[This post was cowritten with Chad Quinn, President and Co-Founder of Ecosystems]
We are living in the age of Disruption. Change continues to come in fast and furious waves, and as the Fourth Industrial Revolution plows ahead, we are witnessing the disruption of entire industries, companies, institutions, and functions at a pace never seen before.
Sales is not isolated from this change. The Sales Function will change more in the next 3 years than it has in the past 50 years. What most companies don’t realize is that this change is happening right now. Companies are growing tired of their current Chief Revenue Officers and replacing them at a faster pace. Industry reports confirm that in 2017, there were more hired and fired than in the past 5 years combined. Yikes.
But— is changing out your existing Head Sales the right answer? Or, is there something bigger at play?
To solve your revenue problem, start with the Customer
As we’ve navigated our Digital Sales Transformation, I’ve had many software sales professionals calling on me, all seeking to sell software to cure whatever ails us. Need more pipeline? Buy this! Need to accelerate your win rates? Buy this! As a long-time Sales Leader, I get grumpy when I see mediocre selling techniques, so it is likely that I am one of the more difficult customers to call on. What I’ve noticed is that most of these software sellers are feverishly following a prescriptive sales process that requires them to document their activities and push me to make a decision faster than I’m comfortable doing… “or else”. The result? All these behaviors communicate the sellers lack of sincerity and partnership, which leads to me running in the opposite direction.
How do software decisions really get made today? Surprise – it’s not a linear process anymore
I’ve seen the fancy charts that describe the Customer’s Buying Process, and how these connect to the Seller Process. But- when I see them, I shudder. Why? Because they feel circa 2015, and in the Age of the Customer, that is so yesterday. Those might work to reflect how software pilots are executed today, but there is a difference between a full-scale buying decision and a pilot. The challenge with the classical Sales Funnel is that traditional software sellers assume that purchasing software today is still a linear, continual process that can be documented, mandated, and executed. The challenge is that the reality inside companies today is much different. Companies are changing every day, and with this change comes significant complexity. For example, the number of Decision Makers continues to grow. In just 1 year, I’ve seen our average number of Decision Makers in a software purchase decision grow from 4 to 9… that’s more than double.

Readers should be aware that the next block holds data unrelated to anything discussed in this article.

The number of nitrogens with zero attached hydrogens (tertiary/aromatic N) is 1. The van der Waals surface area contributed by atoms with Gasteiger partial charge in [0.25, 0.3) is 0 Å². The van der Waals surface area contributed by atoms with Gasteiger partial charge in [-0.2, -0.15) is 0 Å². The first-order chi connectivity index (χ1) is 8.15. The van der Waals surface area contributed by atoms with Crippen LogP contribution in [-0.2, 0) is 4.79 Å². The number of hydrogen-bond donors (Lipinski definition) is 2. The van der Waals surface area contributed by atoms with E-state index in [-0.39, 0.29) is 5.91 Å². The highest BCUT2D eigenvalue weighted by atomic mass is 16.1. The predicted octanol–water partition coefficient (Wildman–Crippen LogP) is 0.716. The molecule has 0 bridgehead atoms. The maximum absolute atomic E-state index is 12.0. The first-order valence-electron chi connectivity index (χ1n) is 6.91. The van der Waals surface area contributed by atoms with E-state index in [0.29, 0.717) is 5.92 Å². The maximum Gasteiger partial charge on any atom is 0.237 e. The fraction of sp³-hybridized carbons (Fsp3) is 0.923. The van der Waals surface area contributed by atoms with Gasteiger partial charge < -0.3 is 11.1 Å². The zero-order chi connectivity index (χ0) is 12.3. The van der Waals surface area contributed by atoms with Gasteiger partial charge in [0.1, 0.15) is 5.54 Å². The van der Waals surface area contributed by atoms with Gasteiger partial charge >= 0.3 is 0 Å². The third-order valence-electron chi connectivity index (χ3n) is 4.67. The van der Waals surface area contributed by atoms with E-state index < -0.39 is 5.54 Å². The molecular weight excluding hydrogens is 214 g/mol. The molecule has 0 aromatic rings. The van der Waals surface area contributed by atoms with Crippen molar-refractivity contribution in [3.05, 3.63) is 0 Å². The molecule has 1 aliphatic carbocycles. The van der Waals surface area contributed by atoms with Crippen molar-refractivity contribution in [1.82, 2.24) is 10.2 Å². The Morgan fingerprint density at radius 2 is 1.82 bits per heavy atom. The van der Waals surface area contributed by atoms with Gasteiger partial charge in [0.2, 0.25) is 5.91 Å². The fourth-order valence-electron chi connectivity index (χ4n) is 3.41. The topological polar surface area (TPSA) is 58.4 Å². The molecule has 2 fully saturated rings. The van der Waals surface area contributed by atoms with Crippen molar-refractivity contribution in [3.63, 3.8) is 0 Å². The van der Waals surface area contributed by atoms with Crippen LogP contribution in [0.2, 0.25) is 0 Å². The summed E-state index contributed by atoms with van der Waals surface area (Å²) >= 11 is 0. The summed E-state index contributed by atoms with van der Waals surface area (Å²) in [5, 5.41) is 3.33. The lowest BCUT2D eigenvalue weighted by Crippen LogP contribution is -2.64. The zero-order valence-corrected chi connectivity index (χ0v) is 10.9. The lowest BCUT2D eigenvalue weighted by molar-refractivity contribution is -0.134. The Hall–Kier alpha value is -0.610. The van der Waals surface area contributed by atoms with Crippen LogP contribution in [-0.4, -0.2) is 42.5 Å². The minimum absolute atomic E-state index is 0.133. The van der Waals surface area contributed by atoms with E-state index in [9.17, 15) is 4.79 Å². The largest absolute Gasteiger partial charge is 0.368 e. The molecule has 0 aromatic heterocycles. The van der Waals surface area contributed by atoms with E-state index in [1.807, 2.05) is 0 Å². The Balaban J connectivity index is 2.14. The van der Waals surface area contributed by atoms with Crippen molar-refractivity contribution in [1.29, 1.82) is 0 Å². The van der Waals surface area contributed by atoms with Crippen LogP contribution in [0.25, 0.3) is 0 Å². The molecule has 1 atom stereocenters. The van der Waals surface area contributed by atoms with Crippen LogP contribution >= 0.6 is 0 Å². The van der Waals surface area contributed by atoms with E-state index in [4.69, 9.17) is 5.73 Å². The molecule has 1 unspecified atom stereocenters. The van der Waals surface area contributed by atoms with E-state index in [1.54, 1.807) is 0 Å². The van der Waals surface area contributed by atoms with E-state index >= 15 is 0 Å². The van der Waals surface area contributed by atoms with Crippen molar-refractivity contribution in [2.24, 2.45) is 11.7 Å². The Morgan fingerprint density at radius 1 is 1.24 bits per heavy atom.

To win, modernize your selling approach- and deliver a contemporary seller to today’s modern buyer
The companies we prefer buying from have a few things in common that represent the future of Sales. First, the sales professionals don’t even consider themselves to be in sales. Instead, they are thought leaders who are experts in their industry. They are strategic thinkers who are sought out, and speak regularly at industry conferences. They are social ninjas, sharing well timed, insightful content that creates value. Most importantly, they consistently bring new ideas, and interesting content that has been personalized to benefit the buyer. They understand that time is precious, and they never, ever waste it. They are proactively bringing new insights, and they make thoughtful connections that they know will help me achieve my goals. They give more than they receive. And of course, they always follow up instantly after our meetings, because they know that in 2018, execution with speed matters. The seller of the future is one-part business partner, one-part industry consultant, one-part trusted advisor.
Companies of the future will align with how the customer wants to buy, not how sales wants to sell
It’s time for a new way to sell software, one that is aligned with how customers actually want to buy. We need to rethink how B2B software is purchased, consumed, and delivered. Chad Quinn, President of Ecosystems, is one of these visionaries. Ecosystems offers strategic customer experience solutions, all tied to delivering mutually beneficial outcomes. In this new outcomes-based business model, Ecosystems earns revenue only when the customer outcomes are delivered. This is a great example of a modern software company: they’ve declared that they will only be rewarded when the customer’s objectives are achieved. As a result, EcoSystems is well positioned for future growth… because they are aligning their business model to reflect the changing needs of their customers. As technology continues to accelerate and disrupt, the only arena left for companies to differentiate on is the Customer Experience. Thus, I expect that we will see more software companies in the future following Chad as an early pioneer.
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